Managing Unmet Expectations

Managing Unmet Expectations

I recently watched 2 of my teenage girls walk through the club volleyball tryout journey.  Wow, you would have thought it was life and death! Uncertainty, comparison, frustration and so many other emotions run rampant.  Maybe you are in a similar situation.  The pressure placed on our kids to perform today is often times unhealthy, and many times unnecessary.  Then there is the anxiety we feel as mom and dad watching them process it all. Be careful not to miss the opportunity and let the negative emotion rob you of your role as parent! 

As a former DI Head Coach, I have learned that kids will put enough pressure on themselves.  I know from experience it’s easy to get frustrated when expectations aren’t met with our children.  We expect one thing, but when it doesn’t happen it’s frustrating.  Whether it’s in the classroom, on the court, or in everyday life managing disappointment and cultivating the right qualities during those times are super important for us as parents to understand.  It’s in these moments the greatest lessons are learned. 

I have the discovered there are 2 obstacles that make teaching and cultivating in those times more difficult than blaming and consoling. 

The first obstacle is PAIN.  No one wants to watch their child struggle; as a father of 4 myself, it’s just not fun.  However, it can often be necessary!  Many times, we have to take a step back and let it unfold.  Our intervention at these difficult crossroads may be what’s hindering their growth. 

The second obstacle is VALIDATION.   In the comparison world we live in we convince ourselves this momentary (it’s not final) setback is a reflection on us as a parent.  Take a deep breath, you are not responsible for every outcome, but you do have a chance to cultivate the right characteristic’s in these moments.  This is going to require us to be very intentional and willing to manage our own emotions as we teach our child to do the same.  I would suggest scripting your response beforehand.  Look at every outcome and determine how you will respond. 

Here are 3 reasons to manage your emotions in these seasons of difficulty.

1. Rescuing them now can rob them of the resiliency they will need later. 

As tempting as it is to try to create the path you had in mind for them many times it’s best to simply help them manage the path that is front of them.  I love what Generational Expert Dr. Tim Elmore say, “Don’t prepare the path for your child, prepare your child for the path”.   As difficult as this can be, I can assure you it will pay off later and both your child and those they interact with will thank you later.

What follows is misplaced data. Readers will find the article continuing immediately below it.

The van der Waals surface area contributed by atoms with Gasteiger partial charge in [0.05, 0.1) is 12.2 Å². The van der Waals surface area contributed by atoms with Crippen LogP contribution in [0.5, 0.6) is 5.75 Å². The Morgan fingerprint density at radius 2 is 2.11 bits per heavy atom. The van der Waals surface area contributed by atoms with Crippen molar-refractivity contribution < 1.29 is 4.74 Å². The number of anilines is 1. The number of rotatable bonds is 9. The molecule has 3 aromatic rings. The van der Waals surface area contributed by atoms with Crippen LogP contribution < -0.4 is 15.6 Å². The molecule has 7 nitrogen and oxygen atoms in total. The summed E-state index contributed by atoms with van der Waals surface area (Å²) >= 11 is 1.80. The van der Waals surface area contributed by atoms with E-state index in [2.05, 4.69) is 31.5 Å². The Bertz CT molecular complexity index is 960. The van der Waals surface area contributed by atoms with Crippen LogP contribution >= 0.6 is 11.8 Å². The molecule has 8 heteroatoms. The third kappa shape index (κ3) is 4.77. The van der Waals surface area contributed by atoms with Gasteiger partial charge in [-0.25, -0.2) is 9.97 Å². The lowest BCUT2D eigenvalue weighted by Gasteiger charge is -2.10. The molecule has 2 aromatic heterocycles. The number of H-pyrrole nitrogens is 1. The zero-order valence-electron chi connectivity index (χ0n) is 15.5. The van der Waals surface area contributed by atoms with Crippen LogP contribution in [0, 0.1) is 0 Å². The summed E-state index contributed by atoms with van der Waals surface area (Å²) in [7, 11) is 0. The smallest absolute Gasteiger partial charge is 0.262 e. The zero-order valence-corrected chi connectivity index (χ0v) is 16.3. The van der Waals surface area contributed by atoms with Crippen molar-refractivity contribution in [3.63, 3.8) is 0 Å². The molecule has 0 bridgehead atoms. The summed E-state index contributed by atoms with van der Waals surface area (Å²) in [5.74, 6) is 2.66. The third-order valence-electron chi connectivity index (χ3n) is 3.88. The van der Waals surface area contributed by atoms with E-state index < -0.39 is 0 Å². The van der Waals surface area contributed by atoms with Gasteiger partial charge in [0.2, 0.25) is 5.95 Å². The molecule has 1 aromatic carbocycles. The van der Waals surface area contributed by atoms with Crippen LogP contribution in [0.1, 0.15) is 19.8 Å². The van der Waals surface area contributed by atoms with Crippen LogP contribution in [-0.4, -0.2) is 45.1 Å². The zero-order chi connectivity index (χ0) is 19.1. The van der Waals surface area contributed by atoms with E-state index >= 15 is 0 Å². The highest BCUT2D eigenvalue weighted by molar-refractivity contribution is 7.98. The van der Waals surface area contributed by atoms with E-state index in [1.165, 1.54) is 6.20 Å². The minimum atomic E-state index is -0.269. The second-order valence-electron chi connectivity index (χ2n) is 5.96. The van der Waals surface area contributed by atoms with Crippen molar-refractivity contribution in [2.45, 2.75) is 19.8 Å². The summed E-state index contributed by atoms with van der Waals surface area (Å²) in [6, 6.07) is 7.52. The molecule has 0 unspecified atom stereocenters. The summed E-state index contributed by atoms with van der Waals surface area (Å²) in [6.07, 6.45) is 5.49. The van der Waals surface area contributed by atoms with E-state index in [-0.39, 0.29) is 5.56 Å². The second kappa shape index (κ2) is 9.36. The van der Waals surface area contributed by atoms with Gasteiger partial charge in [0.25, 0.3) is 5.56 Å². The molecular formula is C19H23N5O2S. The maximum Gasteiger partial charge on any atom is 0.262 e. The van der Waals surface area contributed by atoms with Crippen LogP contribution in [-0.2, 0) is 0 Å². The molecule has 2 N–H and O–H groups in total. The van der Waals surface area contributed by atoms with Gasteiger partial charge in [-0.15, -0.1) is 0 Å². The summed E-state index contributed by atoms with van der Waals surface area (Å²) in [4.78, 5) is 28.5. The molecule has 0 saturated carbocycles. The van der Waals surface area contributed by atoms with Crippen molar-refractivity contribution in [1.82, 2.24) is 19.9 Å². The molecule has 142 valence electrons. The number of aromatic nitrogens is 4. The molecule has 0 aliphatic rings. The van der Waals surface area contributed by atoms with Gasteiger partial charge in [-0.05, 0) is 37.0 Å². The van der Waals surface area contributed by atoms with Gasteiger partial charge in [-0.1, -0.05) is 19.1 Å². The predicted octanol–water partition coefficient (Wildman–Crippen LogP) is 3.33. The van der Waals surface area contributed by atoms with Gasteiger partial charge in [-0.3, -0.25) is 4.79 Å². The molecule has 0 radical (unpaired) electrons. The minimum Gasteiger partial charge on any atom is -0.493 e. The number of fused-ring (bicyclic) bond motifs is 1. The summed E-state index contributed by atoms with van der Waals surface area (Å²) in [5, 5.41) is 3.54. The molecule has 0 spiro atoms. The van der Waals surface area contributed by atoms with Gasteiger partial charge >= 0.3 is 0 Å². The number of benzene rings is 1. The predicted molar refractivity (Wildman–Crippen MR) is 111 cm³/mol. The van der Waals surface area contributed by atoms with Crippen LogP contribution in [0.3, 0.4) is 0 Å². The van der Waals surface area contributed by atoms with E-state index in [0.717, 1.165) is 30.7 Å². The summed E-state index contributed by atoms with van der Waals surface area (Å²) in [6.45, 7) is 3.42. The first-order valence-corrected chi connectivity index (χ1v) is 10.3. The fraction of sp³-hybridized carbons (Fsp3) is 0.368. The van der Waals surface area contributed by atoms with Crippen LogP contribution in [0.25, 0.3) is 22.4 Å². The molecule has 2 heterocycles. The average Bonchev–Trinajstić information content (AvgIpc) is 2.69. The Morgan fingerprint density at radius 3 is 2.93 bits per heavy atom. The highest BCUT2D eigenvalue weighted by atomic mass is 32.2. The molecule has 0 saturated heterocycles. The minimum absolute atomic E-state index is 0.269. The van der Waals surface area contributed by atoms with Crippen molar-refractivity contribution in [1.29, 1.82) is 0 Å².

2. Our response is often how they perceive reality.  One of the most powerful things you can do when faced with moments of disappointment is not FREAK out.   Take a deep breath and realize that today disappointment doesn’t determine tomorrow.  There is story after story of young athletes who were not the star early who ended up at the top later.  Don’t worry so much about where they are but remain focused on where you want them to finish. 

3. Embrace the fact that in seasons of struggle “you” have the privilege of cultivating the ingredients for success

This moment that seems painful has a purpose when we use it the right way.  Many times, using it simply means to let it play out.  When a seed is planted you don’t move it from place to place, you simply water it and watch it grow. 

4. Focus on who they are becoming not on what they are doing or achieving.  One of the most paralyzing things we can do as parents and leaders is let outcomes drive our emotions.  My good friend, Greg Taylor, from Winning Edge who now has a 5’8” inch son playing in the NFL (yes, you read it correctly, 5’8”) said he had to shift his mindset when his kids were younger.  He began with telling them to be the best and then realized many times no matter how hard they worked they weren’t going to be the best.  He then started to challenge them to simply be their best. I would encourage you on this journey to raise your child to be their best and not get caught comparing them to everyone else.  In each season we will experience different outcomes, but in each season we must encourage them to become their very best.

This parenting journey is tough!  There is no exact road map, but we do know the goal is to help prepare our children for the world ahead of them.  That world is going to present all sorts of challenges so the small ones we let them face today prepare them for the more significant ones they will face later. 

Keep up the great work!  You are making a difference, and your role as a parent is the most important role in your child’s life.